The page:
The disclosure may be found to have been made for the relevant purpose even where there were other purposes for the disclosure, and the purpose may be inferred from the circumstances surrounding the disclosure.

Recipients of information

The prohibitions apply to disclosing, rather than receiving, information. Recipients of information will not contravene the prohibitions, or be considered to be a party to a disclosure if they “merely” receive information. However, more positive conduct such as taking active steps to obtain such information from a competitor might make an individual or company liable for being knowingly concerned in or party to unlawful disclosure.


Maximum penalties are: for companies, the greatest of A$10 million (US$10 million), three times the value of the benefits of the contravention (if ascertainable), and 10% of group turnover in the 12 months before the contravention (if the value of the benefits is not ascertainable); and for individuals up to A$500,000.

Alice Muhlebach Senior Associate Ashurst Melbourne
Alice Muhlebach
Senior Associate


There are exceptions to the public and private disclosure prohibitions for: disclosures between related bodies corporate; disclosures made for the purpose of complying with continuous disclosure obligations; certain disclosures made in the context of collective bargaining, or authorised by law (if they occur within 10 years of the date on which the bill introducing the amendments received royal assent).

There are further exceptions to the private disclosure prohibition for certain disclosures made:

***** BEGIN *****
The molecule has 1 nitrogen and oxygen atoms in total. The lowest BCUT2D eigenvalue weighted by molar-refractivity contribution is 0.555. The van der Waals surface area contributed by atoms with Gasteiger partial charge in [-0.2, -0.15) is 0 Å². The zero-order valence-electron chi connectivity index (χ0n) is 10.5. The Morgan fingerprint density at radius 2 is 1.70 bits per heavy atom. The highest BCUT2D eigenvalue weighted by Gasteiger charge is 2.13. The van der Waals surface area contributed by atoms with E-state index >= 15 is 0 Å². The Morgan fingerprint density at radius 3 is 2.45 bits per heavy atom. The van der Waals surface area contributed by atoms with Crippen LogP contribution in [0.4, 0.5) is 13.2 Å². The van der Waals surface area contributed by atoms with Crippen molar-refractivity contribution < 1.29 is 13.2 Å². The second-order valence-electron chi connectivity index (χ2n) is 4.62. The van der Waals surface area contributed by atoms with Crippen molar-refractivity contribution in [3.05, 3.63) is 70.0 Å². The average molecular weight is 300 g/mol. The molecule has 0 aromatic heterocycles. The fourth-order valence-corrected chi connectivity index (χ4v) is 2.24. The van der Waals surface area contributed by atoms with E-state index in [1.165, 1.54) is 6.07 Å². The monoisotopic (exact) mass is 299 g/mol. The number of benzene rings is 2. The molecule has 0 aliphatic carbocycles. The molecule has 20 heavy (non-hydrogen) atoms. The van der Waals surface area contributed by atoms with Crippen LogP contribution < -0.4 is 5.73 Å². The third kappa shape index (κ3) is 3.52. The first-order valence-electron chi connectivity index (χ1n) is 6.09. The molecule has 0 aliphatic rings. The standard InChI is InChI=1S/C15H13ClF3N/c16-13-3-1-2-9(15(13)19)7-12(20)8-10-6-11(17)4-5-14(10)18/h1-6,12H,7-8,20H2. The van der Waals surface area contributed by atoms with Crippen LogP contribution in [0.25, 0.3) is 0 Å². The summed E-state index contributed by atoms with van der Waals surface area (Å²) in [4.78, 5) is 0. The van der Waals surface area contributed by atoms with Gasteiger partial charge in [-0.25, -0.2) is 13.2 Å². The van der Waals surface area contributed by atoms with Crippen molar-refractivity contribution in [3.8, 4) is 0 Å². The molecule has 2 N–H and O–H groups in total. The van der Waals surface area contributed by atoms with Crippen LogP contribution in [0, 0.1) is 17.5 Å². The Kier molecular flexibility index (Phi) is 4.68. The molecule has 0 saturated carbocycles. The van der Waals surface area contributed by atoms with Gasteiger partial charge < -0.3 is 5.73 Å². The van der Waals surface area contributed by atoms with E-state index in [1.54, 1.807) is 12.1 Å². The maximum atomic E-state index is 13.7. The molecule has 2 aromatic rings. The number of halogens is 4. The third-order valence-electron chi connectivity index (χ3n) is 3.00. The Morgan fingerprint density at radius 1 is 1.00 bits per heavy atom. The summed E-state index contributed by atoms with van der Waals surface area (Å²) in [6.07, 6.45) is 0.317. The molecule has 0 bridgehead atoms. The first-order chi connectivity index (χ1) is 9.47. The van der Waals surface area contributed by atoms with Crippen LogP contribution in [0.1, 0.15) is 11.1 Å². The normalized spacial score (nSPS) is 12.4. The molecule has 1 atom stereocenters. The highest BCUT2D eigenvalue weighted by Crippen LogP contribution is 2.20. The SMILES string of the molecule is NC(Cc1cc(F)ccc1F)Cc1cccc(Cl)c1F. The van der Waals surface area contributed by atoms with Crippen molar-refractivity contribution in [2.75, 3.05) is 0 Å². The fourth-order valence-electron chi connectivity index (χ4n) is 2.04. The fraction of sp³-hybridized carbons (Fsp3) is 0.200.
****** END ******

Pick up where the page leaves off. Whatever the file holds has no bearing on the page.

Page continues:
• between existing or proposed joint venture participants;
  • in the context of: supply or acquisition arrangements between discloser and recipient; share or asset sale arrangements; or a financier deciding whether to take measures to avoid the risk of a borrower becoming insolvent, or to return a borrower to solvency;
  • in the situation where two corporations are providing loans or credit to the same borrower, and the information relates to the loans or credit;
  • between a credit provider and a person who provides a credit service within the meaning of the National Consumer Credit Protection Act 2009, where the disclosure is made in their capacities as credit provider and provider of a credit service.

In addition, private disclosures are not actionable if the discloser did not know that the recipient was a competitor.

What can be done to prepare?

Businesses that may be subject to the new prohibitions should do the following:

  • Review disclosures about price, capacity and strategy. Identify who is responsible for preparing and making the disclosures.
  • Identify the purposes of disclosures. Businesses must be able to justify disclosures, including in response to an investigation.
  • Consider whether disclosures fall within an exception.
  • Determine what action may be required.

The firm has changed its name from Blake Dawson to Ashurst Australia with effect on and from 1 March 2012. The Shanghai Representative Office is applying for a change of name from Blake Dawson Shanghai Representative Office to Ashurst Australia Shanghai Representative Office.

Michael Sheng is a partner at Blake Dawson in Shanghai, and Alice Muhlebach is a senior associate at Ashurst in Melbourne




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1168 Nanjing Road West, Shanghai